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Hives (urticaria) are bumps that you get on your skin. They are sometimes referred to as welts. It is a common condition that you can get at any age. Hives can occur anywhere on your body in a variety of shapes and sizes. You can get hives as an allergic reaction or from stress. They can be red, itchy, and swollen.
Hives are swelling on the surface of your skin. Hives differ from a similar condition called angioedema, which is swelling under skin. You can have these conditions at the same time or separate.
Symptoms of hives
Common symptoms are itching, redness, and swelling. Symptoms can appear right after an allergic exposure or later on, and can occur in any order. Hives bumps also are known as welts, or wheals. The bumps have clear edges and can blend to create patches of raised skin. You can get hives in a small, focused spot or in a large area. Another sign of hives is if you press the red bump and the middle part turns white (known as blanching).
What causes hives?
Most people get hives from an allergic reaction. Your body responds to allergies by releasing chemicals into your blood. These chemicals, such as histamine, trigger the bumps and swelling known as hives.
Common allergies that produce hives include:
- poisonous plants
- insect bites
- various foods and preservatives
- animal dander
- materials, like wool or latex.
You also can get hives from:
- hay fever
- infection or illness
- sweating too much
- tight clothing
- quick change in body temperature
- extreme weather, such as too cold or too hot.
Vasculitis is a rare condition where your blood vessels inflame. It can cause hives that are more painful.
How are hives diagnosed?
Your doctor can diagnose hives by looking at your skin. They also might want to perform blood, skin, or urine tests, such as a skin-prick test or biopsy. These tests can confirm if you had an allergic reaction and what caused it. However, sometimes the cause of hives is unknown.
Can hives be prevented or avoided?
Hives cannot always be prevented. You might not know you are allergic to something, or you met get hives from unplanned stress or elements.
You can help reduce the chance of getting hives if you:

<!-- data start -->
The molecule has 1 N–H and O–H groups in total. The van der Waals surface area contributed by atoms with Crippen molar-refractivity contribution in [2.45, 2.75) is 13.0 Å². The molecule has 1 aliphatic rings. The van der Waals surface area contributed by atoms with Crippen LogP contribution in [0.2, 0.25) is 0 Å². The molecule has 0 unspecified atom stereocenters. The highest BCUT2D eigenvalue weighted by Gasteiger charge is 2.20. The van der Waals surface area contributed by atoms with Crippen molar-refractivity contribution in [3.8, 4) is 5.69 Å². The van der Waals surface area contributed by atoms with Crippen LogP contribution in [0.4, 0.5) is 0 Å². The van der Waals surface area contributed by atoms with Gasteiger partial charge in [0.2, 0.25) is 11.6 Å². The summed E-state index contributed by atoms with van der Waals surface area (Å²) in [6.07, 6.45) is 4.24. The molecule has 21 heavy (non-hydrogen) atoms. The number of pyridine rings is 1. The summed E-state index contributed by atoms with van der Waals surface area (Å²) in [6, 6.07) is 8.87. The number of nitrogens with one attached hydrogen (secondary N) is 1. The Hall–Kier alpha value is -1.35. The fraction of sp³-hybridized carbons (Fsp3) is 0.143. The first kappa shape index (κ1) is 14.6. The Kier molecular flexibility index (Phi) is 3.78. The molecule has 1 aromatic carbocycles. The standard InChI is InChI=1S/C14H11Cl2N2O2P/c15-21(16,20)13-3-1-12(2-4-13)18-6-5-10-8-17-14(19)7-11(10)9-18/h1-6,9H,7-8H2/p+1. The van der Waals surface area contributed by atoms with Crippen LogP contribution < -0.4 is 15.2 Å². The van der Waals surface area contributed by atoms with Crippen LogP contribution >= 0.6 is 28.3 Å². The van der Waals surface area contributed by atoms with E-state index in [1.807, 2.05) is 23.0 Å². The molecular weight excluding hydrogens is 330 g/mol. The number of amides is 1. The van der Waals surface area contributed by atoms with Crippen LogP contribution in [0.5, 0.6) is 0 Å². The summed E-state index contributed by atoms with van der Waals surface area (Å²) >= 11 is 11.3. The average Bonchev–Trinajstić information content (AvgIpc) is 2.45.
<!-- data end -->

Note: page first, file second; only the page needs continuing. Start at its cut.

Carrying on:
- Avoid food or substances that you (know you) are allergic to.
- Avoid wearing tight clothing for long periods of time.
- Monitor your stress levels.
- Wash your hands regularly.
- Avoid too much sun contact.
- Regulate extreme body and weather temperatures.
- Avoid too much sun contact.
Most cases of hives go away on their own. However, there are things you can do to lessen the effects (itchiness and swelling), such as:
- Avoid scratching the itchy area.
- Take a cool bath or shower (or a hot bath or shower, in cases of cold-induced hives).
- Use a cold cloth or pad.
- Apply an anti-itch cream.
- Wear loose clothing.
- Take an antihistamine, such as Benadryl, to counter the histamine (chemical allergic reaction).
- Avoid alcohol, tobacco, and exercise.
You might need extra treatment if you have a severe case of hives or if the bumps occur in a sensitive area, like the throat, lips, or eyes. Your doctor can give you a shot of epinephrine (adrenaline) or steroids.
Living with hives
Hives typically last for a short time and go away on their own. It is uncommon for hives to leave bruising or scars. Contact your doctor if your hives last for more than 6 weeks. You might have chronic hives and need to see an allergy or dermatology (skin) doctor to manage the condition. He or she may ask you to keep a diary of foods and substances that you’ve been exposed to. This will help determine what you could be allergic to.
Hives typically are harmless, but there are some risks. If your whole body reacts, you might have other problems, like anaphylaxis. This causes swelling in your throat and breathing problems that can be life threatening.
Call 911 or go to the emergency room if you experience:
- shortness of breath or difficulty getting air in your lungs
- swelling in your tongue, throat, or face
Questions to ask your doctor
- How do I know if I have hives versus another skin rash?
- If I get hives once, what is the chance I will get it again?
- Are hives contagious?
Copyright © American Academy of Family Physicians
This information provides a general overview and may not apply to everyone. Talk to your family doctor to find out if this information applies to you and to get more information on this subject.